“I see them climbing a pole in 90°, and I know I couldn’t do that,” Brown said. “It is hard work, but they work hard, and I commend them. They may have had dads or uncles who worked construction, and they want to learn these kinds of things. Once they complete the program, they have an open door to walk through to change their lives.”

In the future, he sees the participation growing stronger and stronger. Duke Energy, Power Town Line Construction and the community organizations spent a year-and-a-half through the pandemic to get the program up and running and funded.

“I look forward to continuing the work we are doing and help individuals find great opportunities of being a lineman,” Brown said.

As Anderson looks ahead, he sees the students filling the work boots of the growing number of linemen who plan to retire in St. Petersburg and Orlando, Florida. He says seeing the pole yard at St. Petersburg College up and running was a memorable moment. Duke Energy’s linemen helped to install 30 poles with different wire sizes and connections.

“Frankly, I am still shocked,” he said. “Someone in my position knows that all initiatives you set out to accomplish either take longer than expected or never get off the ground. I feel honored to be a part of it knowing what it will do for the community for years to come. To me, it’s a win-win.”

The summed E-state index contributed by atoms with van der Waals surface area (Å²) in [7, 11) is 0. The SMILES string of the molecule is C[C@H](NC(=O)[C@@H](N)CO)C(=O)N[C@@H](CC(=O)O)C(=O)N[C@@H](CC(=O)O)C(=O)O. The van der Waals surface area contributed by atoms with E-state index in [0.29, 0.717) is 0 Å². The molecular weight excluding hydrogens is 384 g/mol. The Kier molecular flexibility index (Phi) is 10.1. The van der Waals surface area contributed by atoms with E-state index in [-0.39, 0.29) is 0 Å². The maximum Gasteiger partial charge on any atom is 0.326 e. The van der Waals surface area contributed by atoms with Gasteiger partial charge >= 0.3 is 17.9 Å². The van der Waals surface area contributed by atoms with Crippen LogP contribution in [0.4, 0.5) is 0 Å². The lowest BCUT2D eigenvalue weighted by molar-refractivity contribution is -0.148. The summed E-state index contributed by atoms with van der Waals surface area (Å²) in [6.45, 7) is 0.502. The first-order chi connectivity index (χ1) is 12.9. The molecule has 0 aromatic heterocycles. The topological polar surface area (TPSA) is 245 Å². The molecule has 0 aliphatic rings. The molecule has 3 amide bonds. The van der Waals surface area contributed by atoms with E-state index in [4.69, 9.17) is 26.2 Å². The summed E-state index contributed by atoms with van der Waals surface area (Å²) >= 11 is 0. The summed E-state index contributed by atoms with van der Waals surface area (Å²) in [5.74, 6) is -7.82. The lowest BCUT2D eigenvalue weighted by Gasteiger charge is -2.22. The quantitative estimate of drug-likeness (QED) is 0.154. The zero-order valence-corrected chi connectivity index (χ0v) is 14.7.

Ten years from now, he will be long since retired, but he says he is excited to see the progression of the apprentices who will one day become journeymen line workers at Duke Energy.

“I will thank our first graduates in St. Pete for getting the word out and for how much the program has taken shape,” he said. “To be a part of this program and know that you left something that is sustainable over time makes you feel great.”

Once an aspiring line worker completes the proper training, the line trade can provide a career for life, he said.

“It is very engaging work that pays well,” Anderson said. “You can create a good standard of living for you and your family, and at the same time, it gives you the intrinsic value of helping families, customers and communities. If you have the physical capability to do the work and not be afraid of heights or electricity, you can get on the path to a true career. Our linemen work in some of the most tough environments — the rain and in the middle of the night. It becomes part of who you are. When you are a lineman, you are part of a proud industry.”

Amy Fischbach is the Field Editor for T&D World magazine.